I got interested in streetart back in 1997, when I spent a couple of weeks in Paris and saw what was going on there with stencils and posterwork. I’d done some graf in high school, and when I got back to the states, I did a year or two of streetart work myself uptown. You can still see some of those stencils today, 12 years later. But it wasn’t until 2003, when I got my first digital camera, that I started seriously documenting streetart.
These 10,000 images are what came out of that work— six years of walking, skating, or riding my bike around the city, looking for new pieces, and tracking stuff down online. For the first four years, it was pretty solitary work— I didn’t know that many people who were interested in it (not even my friends!) but I still enjoyed it. The last couple of years were more interesting, as I got to know other streetart documentarians working online (particularly Katherine, Becki, Ray, Steve, and Mike) , and started getting to know some of the artists in person. That added a new dimension to the work— sometimes a little painful (remember that time I started beef with Cake by telling her to make bigger pieces, or when I accused everyone of holding out Revs locations on me, or when those herbs at Bombin’ Mag were on my jock every day for three months talking about how wack streetart is?) but mostly entertaining and interesting, and the competition to get the best picture or the first picture really elevated the work.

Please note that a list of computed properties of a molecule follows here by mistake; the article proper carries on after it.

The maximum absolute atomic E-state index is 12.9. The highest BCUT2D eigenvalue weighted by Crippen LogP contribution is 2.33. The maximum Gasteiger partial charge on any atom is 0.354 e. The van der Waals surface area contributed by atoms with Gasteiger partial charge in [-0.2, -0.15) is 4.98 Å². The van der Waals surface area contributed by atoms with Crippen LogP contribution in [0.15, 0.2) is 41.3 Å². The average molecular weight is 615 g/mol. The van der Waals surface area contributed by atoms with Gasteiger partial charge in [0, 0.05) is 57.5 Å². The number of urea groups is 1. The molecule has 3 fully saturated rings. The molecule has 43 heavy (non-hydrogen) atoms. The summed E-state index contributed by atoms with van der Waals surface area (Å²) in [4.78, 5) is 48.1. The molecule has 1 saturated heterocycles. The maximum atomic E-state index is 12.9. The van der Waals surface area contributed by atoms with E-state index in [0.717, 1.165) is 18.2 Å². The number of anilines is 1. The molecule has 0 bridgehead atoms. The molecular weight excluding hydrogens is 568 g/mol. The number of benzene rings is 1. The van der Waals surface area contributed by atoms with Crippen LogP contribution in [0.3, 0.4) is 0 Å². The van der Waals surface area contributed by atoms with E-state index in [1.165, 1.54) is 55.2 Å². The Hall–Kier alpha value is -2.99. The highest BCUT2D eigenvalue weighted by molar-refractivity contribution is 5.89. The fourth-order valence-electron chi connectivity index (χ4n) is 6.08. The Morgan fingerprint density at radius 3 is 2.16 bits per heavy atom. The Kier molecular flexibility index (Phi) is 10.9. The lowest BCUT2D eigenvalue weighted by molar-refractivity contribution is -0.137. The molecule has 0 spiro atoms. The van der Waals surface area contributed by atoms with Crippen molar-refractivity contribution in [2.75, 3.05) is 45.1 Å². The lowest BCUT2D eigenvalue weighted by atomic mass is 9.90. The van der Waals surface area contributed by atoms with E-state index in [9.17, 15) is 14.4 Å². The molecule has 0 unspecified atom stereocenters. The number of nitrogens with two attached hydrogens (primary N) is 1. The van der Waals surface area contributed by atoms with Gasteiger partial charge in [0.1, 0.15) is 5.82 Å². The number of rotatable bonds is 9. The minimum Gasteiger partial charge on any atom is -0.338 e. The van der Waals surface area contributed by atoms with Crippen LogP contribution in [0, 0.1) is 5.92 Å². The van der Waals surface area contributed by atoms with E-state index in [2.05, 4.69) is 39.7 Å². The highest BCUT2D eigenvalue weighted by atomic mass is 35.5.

Most of you know that me and my wife are having our first kid this month, and between that and running Gothamist, my free time is starting to get a little thin. So I’ll be stepping back from this streetart work starting today. Not stopping— I’m still going to be shooting for artists that I’ve become friends with and respect (don’t forget to email me!), and I’ll try to get out on the old bike every couple of weeks for a few hours. But I’m not going to be getting up first with shots any more. Maybe focusing on a small number of quality shots will make the pictures better. I’d also like to do some more behind-the-scenes shots, so if you’d like me to shoot your studio, or go out with you on an installation, let me know.
I’m not sure what I’m going to do with Streetsy.com— it seems a shame to shut it down, since I’ll still be doing some posting, but if I’m going to keep it up, it makes sense to change how it works. If you’ve got any ideas about that, let me know.
And thanks for clicking on these shots all these years. I hope you’ve enjoyed them as much as I enjoyed taking them. And I’d like to thank Marc and Sara at Wooster Collectivefor introducing me to so many new artists, sending me thousands of visitors, and letting me play a small behind-the-scenes role supporting their work at the site.